Used Car Buying

5 Financial Factors to Consider When Purchasing a Company Vehicle

Written By: Eric Williams
Reviewed by: Mike Reyes
Last Updated July 28, 2023

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Commercial vehicles are mobility must-haves for all businesses, regardless of size or niche. With them, companies can transport goods or people to facilitate flawless transactions. Besides logistics and transport providers, restaurants, retailers, healthcare, and construction firms rely on trucks for daily operations. 

Worldwide, there’s an increasing demand for commercial and fleet vehicles. And industry experts project commercial vehicle production to reach 27.9 million units by 2026 and a steady increase in the following years. 

Whether establishing a new enterprise or preparing for business expansion, purchasing a commercial vehicle should be a priority expense. But hefty costs demand that business owners carefully consider their strategy in getting one. 

Financial Considerations Before Buying a Business Vehicle

Can My Business Afford A Commercial Vehicle Purchase?  

Buying commercial vehicles shouldn’t be taken lightly, especially for newly established businesses. Estimates reveal that a brand-new semi-truck can cost anywhere from USD$100,000 (mid-end) to USD$200,000 (high-end) and just about the same in other countries, including Australia. With such a high price tag, business owners must consider fleet financing to ease the financial burden of paying several thousand while waiting to earn their first few hundred.  

Different providers offer financing options, from cash purchases to credit purchases and financial or operational leases. Contact your lender to determine all possible choices and pick one that aligns most with your needs. Compare their annual percentage rates (APR), which include the interest rate and all additional charges. 

Which Features Do I Need? 

Think of your current operations and how you may use the commercial truck to make your customers happy. In this age, consumers are used to fast and efficient service. Your commercial vehicle must have all the features you need to operate seamlessly, depending on the nature of your business. Depending on these desired attributes, you might need to shell out more, especially if you need a bigger-sized vehicle.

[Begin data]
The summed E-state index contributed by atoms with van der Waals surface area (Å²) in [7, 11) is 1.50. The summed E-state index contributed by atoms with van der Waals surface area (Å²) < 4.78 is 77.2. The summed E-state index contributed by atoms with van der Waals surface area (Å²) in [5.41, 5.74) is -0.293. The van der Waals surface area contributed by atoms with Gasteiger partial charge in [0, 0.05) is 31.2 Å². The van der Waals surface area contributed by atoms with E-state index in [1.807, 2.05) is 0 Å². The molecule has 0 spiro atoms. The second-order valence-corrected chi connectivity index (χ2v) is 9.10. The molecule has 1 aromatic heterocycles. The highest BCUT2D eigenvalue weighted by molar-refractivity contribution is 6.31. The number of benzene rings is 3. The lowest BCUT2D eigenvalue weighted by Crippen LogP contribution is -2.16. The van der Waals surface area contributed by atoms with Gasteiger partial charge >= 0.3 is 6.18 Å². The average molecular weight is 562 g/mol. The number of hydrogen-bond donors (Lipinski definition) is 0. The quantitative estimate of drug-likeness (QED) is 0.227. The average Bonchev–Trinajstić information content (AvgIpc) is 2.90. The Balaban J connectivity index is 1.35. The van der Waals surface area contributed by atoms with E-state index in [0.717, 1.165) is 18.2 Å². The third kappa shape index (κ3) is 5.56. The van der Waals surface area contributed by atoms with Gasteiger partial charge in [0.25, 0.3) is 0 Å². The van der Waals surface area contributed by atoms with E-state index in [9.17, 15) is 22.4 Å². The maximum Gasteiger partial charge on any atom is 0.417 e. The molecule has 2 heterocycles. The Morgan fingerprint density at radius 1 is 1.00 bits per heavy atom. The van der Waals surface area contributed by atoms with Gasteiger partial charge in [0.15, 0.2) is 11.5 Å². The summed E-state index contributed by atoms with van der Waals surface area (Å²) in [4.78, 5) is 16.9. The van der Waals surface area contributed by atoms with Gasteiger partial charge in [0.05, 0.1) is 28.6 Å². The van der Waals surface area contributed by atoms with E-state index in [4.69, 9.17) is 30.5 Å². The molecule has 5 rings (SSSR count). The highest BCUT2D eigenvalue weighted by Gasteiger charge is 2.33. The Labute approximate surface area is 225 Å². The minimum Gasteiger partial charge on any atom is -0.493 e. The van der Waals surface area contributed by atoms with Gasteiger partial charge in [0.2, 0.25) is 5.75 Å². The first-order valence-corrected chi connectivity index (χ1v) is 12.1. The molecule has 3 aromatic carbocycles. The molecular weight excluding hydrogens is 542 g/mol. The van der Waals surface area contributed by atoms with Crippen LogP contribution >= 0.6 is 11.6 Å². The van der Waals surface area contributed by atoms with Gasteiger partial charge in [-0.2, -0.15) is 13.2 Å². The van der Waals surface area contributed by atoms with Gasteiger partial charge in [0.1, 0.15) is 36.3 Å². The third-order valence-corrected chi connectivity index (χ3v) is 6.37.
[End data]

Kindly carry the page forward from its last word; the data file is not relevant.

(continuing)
Service providers that need bulky tools, like heating, ventilation, and air conditioning (HVAC), would need a van with sizeable storage space for such pieces of equipment. Meanwhile, catering companies might need a truck with a big bed and cab sizes to accommodate people and food. 

Buying a vehicle exclusively for its looks isn’t going to work in commercial settings. While your business vehicle’s physical appearance matters, its functionalities should be the primary consideration.   

Is A New or Used Commercial Vehicle Better? 

cars parked on parking lot during daytime

Does your business need a brand-new vehicle? Your answer to this question should be one of the primary considerations in getting a commercial vehicle. 

While purchasing a new one has benefits, including fuel efficiency, advanced safety features, a lower carbon footprint, and all the bells and whistles, you’ll pay for such premiums by the vehicle’s price. Doing so doesn’t make sense, as these machines depreciate 11% as they’re removed from the dealership lot and lose 20% of their buying price after a year of ownership. 

Gently used vehicles, which may have been used as demo vehicles or for other purposes, can be a good deal. Besides a huge price tag slash, these trucks are mostly still covered by warranty. 

How Much Does Owning This Truck Cost? 

You may be able to afford the commercial truck’s monthly fees, but have you considered the associated costs of vehicle ownership? Besides the payment, your business will consequently shoulder registration, repair and maintenance, and insurance costs.  

Newly released trucks may not cost much to repair and maintain with proper use. However, their registration and insurance costs will be hefty, alongside fuel expenses, which are estimated to account for 30% of a commercial van’s operating costs.  

As time is money in every business, every vehicle breakdown means income loss. Choose a reliable truck with the right features, from the engine to its size. Use it well and pay for regular preventive maintenance to spot and fix issues before they worsen.  

Is Leasing Better Than Buying? 

Study how the truck would be used. Is truck use tied to your operational hours, or must you use it 24/7? Do you intend to use the trucks for a long time for your major and business expansion? If you’ve answered yes to these, consider buying a new one.

Conversely, leasing is a good option for operating a seasonal business or managing short-term projects. In general, leasing might be the solution if you’re not sure you’ll still use the commercial vehicle for at least three years. 

Compare your monthly amortization for purchase and monthly leasing fees. Most often, vehicle leasing costs will be cheaper, but the downside is you don’t get to own the truck unless you buy the vehicle for a specific price. 

Final Thoughts 

Commercial vehicles entail a significant investment for businesses that need them. As such, one must carefully decide the type of vehicle they need and its features. The right decision should be based on identifying your business requirements and considering your financial obligations before, during, and after owning a truck. If you can’t afford one yet, consider leasing options and build your budget before buying a commercial van.  

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